• In general, latitude and longitude are defined by our best knowledge of the POI location. It is not designed to specifically locate the front door of the business, but rather defines the general center of the business.
  • Latitude and longitude still attempts to identify the individual business even if that business and others have the same polygon (e.g. strip mall).

open_hours

The new format for open hours is a JSON string with days as keys and opening & closing times (in the POI's local time) as values

  • Each JSON string is guaranteed to have all 7 days as keys
  • We indicate that a POI is closed for the day by giving it a value of "[]"
  • We indicate that a POI is open the entire day by using a format like:

"Thu": [["0:00", "24:00"]]

  • For POI that open and close multiple times throughout the day (e.g. a restaurant open in the morning and evening but not midday), we list multiple opening/closing pairs. For example:

“Sat": [["8:00", "13:00"], ["15:00", "22:30"]]

  • This indicates that a POI is open from 8 am to 1 p.m. and also from 3 p.m. to 10:30 p.m. on Saturday.

  • For POI that open and close on different days (e.g. a bar which opens at Tuesday at 6 p.m. and closes at Wednesday at 2 a.m.), we use a format like:

"Tue": [["18:00", "24:00"]], "Wed": [["0:00", "2:00"]]

To re-iterate: a “closing time” of 24:00 doesn’t mean the POI actually closes at midnight, if it’s followed by an opening time of 0:00 on the following day.

Example Open Hours JSON string

{ "Mon": [["8:00", "22:00"]], "Tue": [["8:00", "13:00"], ["18:00", "24:00"]], "Wed": [["0:00", "2:00"]], "Thu": [["0:00", "24:00"]], "Fri": [["23:00", "24:00"]], "Sat": [["0:00", "3:00"], ["15:00", "22:30"]], "Sun": [] }

This example represents the following open / close times:

  • Open from 8 a.m. to 10 p.m. on Monday
  • Open from 8 a.m. to 1 p.m. and 6 p.m. onwards on Tuesday
  • Open until 2 a.m. on Wednesday (note: open from Tuesday 6pm through 2am Wednesday)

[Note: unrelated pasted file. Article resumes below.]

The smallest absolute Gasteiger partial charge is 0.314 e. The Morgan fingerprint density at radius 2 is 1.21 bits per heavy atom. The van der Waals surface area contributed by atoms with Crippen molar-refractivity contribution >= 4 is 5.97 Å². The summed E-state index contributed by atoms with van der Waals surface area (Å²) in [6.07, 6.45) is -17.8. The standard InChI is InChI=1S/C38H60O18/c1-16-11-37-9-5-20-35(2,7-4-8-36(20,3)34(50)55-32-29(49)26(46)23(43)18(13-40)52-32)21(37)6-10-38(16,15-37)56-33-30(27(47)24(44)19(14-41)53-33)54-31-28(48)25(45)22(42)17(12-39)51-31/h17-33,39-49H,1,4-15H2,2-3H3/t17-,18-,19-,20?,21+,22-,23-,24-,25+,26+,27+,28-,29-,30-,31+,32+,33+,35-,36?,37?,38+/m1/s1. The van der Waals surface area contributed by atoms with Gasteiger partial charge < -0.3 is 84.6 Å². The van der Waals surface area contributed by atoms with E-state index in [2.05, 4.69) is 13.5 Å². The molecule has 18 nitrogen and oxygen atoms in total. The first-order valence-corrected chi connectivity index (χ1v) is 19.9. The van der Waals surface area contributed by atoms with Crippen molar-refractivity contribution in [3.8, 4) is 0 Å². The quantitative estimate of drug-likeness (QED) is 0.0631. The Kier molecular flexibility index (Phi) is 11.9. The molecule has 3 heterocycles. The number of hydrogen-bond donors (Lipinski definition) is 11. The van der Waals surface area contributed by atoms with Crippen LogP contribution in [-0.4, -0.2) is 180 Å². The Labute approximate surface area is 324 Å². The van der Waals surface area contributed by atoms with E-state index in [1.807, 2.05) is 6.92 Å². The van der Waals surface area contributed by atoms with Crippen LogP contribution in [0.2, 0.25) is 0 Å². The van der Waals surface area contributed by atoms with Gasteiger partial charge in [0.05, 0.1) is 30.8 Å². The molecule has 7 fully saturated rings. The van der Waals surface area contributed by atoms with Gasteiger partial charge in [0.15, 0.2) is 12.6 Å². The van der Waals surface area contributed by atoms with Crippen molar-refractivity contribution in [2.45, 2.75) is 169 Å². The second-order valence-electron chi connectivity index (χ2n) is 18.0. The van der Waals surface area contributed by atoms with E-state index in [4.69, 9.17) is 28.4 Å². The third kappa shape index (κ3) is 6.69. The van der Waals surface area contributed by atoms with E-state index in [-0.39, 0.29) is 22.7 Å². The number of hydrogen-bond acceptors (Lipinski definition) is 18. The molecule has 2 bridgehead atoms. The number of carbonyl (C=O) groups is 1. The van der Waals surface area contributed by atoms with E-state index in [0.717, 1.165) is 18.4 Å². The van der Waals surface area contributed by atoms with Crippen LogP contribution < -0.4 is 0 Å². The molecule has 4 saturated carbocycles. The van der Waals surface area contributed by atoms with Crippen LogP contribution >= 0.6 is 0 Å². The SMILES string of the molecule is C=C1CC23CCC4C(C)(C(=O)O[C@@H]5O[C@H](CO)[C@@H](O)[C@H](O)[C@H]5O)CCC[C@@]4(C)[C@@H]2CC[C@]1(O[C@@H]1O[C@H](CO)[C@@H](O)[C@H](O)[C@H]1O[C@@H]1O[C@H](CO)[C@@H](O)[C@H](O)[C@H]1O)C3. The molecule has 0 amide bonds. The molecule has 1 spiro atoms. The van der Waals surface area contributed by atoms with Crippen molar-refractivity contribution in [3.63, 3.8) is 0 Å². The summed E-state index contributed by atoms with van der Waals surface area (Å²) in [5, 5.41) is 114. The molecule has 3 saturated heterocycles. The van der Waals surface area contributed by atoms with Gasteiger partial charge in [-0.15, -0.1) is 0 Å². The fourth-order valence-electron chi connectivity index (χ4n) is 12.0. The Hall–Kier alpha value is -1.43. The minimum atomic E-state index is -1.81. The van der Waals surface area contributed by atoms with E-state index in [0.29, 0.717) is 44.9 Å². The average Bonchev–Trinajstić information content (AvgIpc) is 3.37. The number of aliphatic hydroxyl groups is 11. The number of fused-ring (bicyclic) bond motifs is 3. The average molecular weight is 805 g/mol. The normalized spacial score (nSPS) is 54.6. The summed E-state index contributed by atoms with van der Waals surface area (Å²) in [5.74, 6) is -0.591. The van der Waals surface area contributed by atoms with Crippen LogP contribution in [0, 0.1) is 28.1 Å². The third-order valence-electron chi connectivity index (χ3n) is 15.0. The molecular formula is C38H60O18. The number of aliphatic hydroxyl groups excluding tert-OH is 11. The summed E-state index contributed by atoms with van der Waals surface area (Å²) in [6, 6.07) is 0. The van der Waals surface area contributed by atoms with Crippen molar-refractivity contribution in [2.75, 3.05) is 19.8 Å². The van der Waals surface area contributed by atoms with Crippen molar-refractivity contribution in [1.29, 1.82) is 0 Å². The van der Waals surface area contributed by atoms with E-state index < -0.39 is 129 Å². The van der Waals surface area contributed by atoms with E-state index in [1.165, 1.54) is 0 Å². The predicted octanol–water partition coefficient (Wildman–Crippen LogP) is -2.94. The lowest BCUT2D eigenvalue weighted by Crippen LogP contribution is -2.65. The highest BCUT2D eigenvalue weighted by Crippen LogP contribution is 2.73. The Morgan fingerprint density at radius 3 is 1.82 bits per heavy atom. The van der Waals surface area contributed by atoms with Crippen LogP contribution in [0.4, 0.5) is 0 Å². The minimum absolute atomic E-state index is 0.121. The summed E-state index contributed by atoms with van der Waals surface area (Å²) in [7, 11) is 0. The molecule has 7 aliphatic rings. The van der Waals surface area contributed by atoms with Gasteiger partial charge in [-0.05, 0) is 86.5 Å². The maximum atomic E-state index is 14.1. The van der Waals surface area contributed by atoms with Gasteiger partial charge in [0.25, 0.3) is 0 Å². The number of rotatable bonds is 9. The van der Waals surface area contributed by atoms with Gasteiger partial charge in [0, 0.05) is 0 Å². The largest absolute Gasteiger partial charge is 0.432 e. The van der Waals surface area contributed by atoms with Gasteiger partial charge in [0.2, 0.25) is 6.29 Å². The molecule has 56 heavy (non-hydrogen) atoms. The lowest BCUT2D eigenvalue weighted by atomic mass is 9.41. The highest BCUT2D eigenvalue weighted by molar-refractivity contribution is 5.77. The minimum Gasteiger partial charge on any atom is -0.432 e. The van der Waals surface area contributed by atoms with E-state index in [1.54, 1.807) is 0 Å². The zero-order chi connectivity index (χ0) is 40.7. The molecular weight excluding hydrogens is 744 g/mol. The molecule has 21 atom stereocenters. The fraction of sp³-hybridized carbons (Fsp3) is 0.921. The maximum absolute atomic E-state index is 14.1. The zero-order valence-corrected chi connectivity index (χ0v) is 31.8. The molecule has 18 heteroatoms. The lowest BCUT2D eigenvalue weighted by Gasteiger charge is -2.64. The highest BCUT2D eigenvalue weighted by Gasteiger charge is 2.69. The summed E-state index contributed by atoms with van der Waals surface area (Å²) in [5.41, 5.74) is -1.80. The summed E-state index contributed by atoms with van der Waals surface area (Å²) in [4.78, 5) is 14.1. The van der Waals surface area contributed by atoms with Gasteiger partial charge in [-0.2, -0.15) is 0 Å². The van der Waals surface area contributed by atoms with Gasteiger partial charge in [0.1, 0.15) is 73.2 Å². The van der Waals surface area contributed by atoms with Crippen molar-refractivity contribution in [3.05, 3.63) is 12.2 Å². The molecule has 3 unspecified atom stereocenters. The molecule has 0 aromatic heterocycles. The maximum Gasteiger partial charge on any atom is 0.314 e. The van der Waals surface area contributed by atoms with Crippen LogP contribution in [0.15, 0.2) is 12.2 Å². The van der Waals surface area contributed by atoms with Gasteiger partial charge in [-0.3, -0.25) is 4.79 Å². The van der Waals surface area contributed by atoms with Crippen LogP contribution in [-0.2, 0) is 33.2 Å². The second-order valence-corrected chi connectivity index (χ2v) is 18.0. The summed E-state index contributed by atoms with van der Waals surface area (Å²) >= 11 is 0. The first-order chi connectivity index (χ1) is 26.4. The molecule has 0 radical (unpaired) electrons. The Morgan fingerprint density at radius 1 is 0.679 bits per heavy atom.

• Open all day on Thursday (i.e. midnight Wednesday to midnight Thursday)
  • Open from 11 p.m. onwards on Friday
  • Open until 3 a.m. and between 3 p.m. and 10:30 p.m. on Saturday
  • Closed on Sunday

phone_number

This is a 10 digit phone number. We filter out toll-free numbers (e.g. 1-800) and strive to have POI-specific numbers (not franchise-level or corporate-level numbers).

Geometry

polygon_wkt

  • Spatial Reference used: EPSG:4326
  • WKT stands for Well-Known-Text. It’s a simple way to define a polygon/shape and is the standard format for polygons in SafeGraph Places.
  • Other geospatial file formats you may utilize include Shapefile and GeoJSON. WKT can easily be converted to these formats and file conversions are available by request.

parent_safegraph_id

  • For specific categories of places that tend to have a large number of “tenant” or “substores”, we explicitly try to identify a store as a sub-store and tie it to its parent (containing) store. Those categories include indoor malls, airports, college campuses, and stadiums.
  • In these cases, the tenant store will have a parent_safegraph_place_id that refers to the safegraph_place_id of the parent place of interest.
  • If a POI is not a tenant store, then the corresponding parent_safegraph_place_id will be null.

    polygon_class

  • We include the column polygon_class to help identify how this POI fits in the spatial hierarchy of other POIs.
  • In dense environments such as indoor malls or multi-story buildings, we might not be confident about a POI’s true shape. In such cases, we will provide the overall structure polygon instead. This may result in several such POIs having the same polygon. In these cases, we will note that this POI is inside another POI in polygon_class.
  • In cases like this, if you need to be able to differentiate different stores within a shared polygon, you can use POI centroids. Since user GPS signals often drift inside of large structures, for use cases such as determining places visited by a user, we have found that user distance to centroid is a good substitute for distance to polygon.

includes_parking_lot

  • In some cases, our polygons intentionally include the parking lot since the parking lot (e.g., car dealerships and gas stations). The value of the includes_parking_lot column is to make explicit to our customers when the polygon_wkt does or does not include the parking lot. There are three possible values true, false, and null (null when we are not sure whether a parking lot is included in the geometry).

Patterns

raw_visit_counts

These are the aggregated raw counts that we see visit the POI from our panel of mobile devices.

  • We do not include any POI with less than 5 visits in total.

These values should be taken in the context of specific nuances & biases in our dataset:

Geographic Bias

  • Small geographic bias exists in our panel based on our understanding of the home locations of the devices in the panel.